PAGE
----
Why IVF & Egg Freezing Should Be Covered By Health Insurance

Article by Josie Rhodes Cook about health insurance coverage for ICV treatments provided by Romper. 

In recent years, in vitro fertilization, also known as IVF, has become more and more common. As it becomes more common and more women and families are turning to the procedure in order to aid in starting a family, questions about the procedure are becoming more common as well. For example, is IVF covered by insurance? It varies, but a lot of the time, IVF costs aren’t taken care of by health coverage. According to advancedfertility.com, about 15 states have some type of mandate for infertility insurance coverage, so couples in those states are more likely to receive help from their health insurance plan in paying for treatments. But in states without such a mandate, most insurance plans don’t help to pay for fertility and IVF services. And there are so many reasons why IVF and egg-freezing should be covered by insurance.

Women don’t choose to be infertile, but being infertile and wanting to start a family often means you need access to procedures that are incredibly cost-prohibitive for many women and couples. If IVF and egg-freezing were covered by insurance, that would be one less obstacle for women to face when trying to conceive. The fewer hurdles to take on, the less stressful the process overall.

According to a piece by The Washington Post, “One cycle of IVF costs roughly $15,000, and egg freezing costs about $10,000-$12,000, including annual storage fees.” That’s incredibly expensive, and not an option for the majority of women. In a story featured on WSOC-TV in October, North Carolina is one state that does not require insurance companies to cover infertility treatments. So couples there are pushing lawmakers to mandate infertility coverage. Treatment for one mom featured in the story, between costs of her surrogate and in vitro fertilization treatment, came to $26,000. That’s not the sort of money many women and couples have just lying around.

Egg-freezing is also becoming increasingly popular, with companies like Apple, Facebook, Google, Intel, and Microsoft making headlines for covering fertility benefits for their employees. Egg-freezing costs about $10,000, and storage is $500 to $1,000 a year, as reported by BuzzFeed, so either using IVF or egg-freezing for fertility needs is not an inexpensive route to take.

Additionally, many women turn to egg-freezing for reasons other than infertility. Some women with high risks of ovarian or reproductive cancers freeze their eggs so that they can have their ovaries removed and will still be able to reproduce later in their lives with the help of fertility drugs.

With IVF, conception occurs outside the body, and the embryo(s) that results is then implanted in the uterus. Egg freezing is different. In that process, women take hormones to produce multiple eggs, and those eggs are then removed from their ovaries and sent to a lab where they’re frozen. The eggs are stored there until such time as the woman wants to use them to have a baby, usually later in life.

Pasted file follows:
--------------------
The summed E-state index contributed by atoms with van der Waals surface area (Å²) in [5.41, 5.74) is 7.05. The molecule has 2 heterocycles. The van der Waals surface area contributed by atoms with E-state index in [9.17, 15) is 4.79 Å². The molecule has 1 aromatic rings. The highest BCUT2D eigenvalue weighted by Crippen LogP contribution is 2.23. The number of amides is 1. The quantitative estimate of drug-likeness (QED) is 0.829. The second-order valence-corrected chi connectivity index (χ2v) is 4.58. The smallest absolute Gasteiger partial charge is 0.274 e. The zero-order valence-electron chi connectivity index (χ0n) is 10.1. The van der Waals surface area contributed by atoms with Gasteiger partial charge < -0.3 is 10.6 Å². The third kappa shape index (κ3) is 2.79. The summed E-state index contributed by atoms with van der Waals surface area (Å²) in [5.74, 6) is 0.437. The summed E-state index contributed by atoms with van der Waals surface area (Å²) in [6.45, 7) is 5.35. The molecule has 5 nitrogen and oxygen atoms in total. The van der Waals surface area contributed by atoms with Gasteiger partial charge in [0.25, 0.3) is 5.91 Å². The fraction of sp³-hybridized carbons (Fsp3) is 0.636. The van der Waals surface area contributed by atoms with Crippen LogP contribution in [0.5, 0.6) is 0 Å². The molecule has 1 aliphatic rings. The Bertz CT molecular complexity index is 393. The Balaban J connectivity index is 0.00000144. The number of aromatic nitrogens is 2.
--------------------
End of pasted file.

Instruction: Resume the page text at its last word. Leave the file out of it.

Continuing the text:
But both processes are not cheap, and insurance companies should cover them for women who are looking for options when it comes to fertility and conception. In some cases, infertility is a result of a medical or medicinal issue. In one case out of California, a woman’s insurance company said they’ll refuse to pay for fertility treatment — following a breast cancer diagnosis and a double mastectomy, necessary care which led to doctors advising that she shouldn’t get pregnant for the next five years while she’s on a cancer-related medication — once she’s safely able to try to conceive. She was warned that having a healthy baby could be harder in her late 30s, once the treatment is complete, but her insurance currently won’t cover the costs of fertility treatment when she gets to that point.

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And a couple up in British Columbia is taking on the issue of insurance coverage for IVF as well. Juvarya and Shaun Veltkamp were successful in conceiving their baby, Blaise, with the help of in vitro fertilization at a private clinic, but they are now advocating for the treatment to be covered in their province because they believe prohibitive costs involved are a hindrance for many couples.

With so many examples of women and couples choosing to go with IVF or egg-freezing to help with fertility and conception, it’s about time insurance companies get with the program and cover more of the costs. Again, women don’t choose to be infertile, or choose something like getting cancer, which leads to a delay in trying to conceive. Why should they have to pay for basic medical care to aid them in getting pregnant, if they have insurance for other basic health needs, when infertility is through no fault of their own?

Information on state-by-state infertility insurance coverage is available, and shows just how uneven coverage is just depending on where you live. For example, in Arkansas, except for HMOs, “all health insurers providing maternity benefits must provide IVF benefits.” But in California, “insurance companies are not required to provide infertility insurance coverage and employers are able to choose if they will include it in their employee benefits package.”

It’s time insurance coverage for infertility treatments became available, accessible, and equal for all women in this country who seek it — regardless of income and background.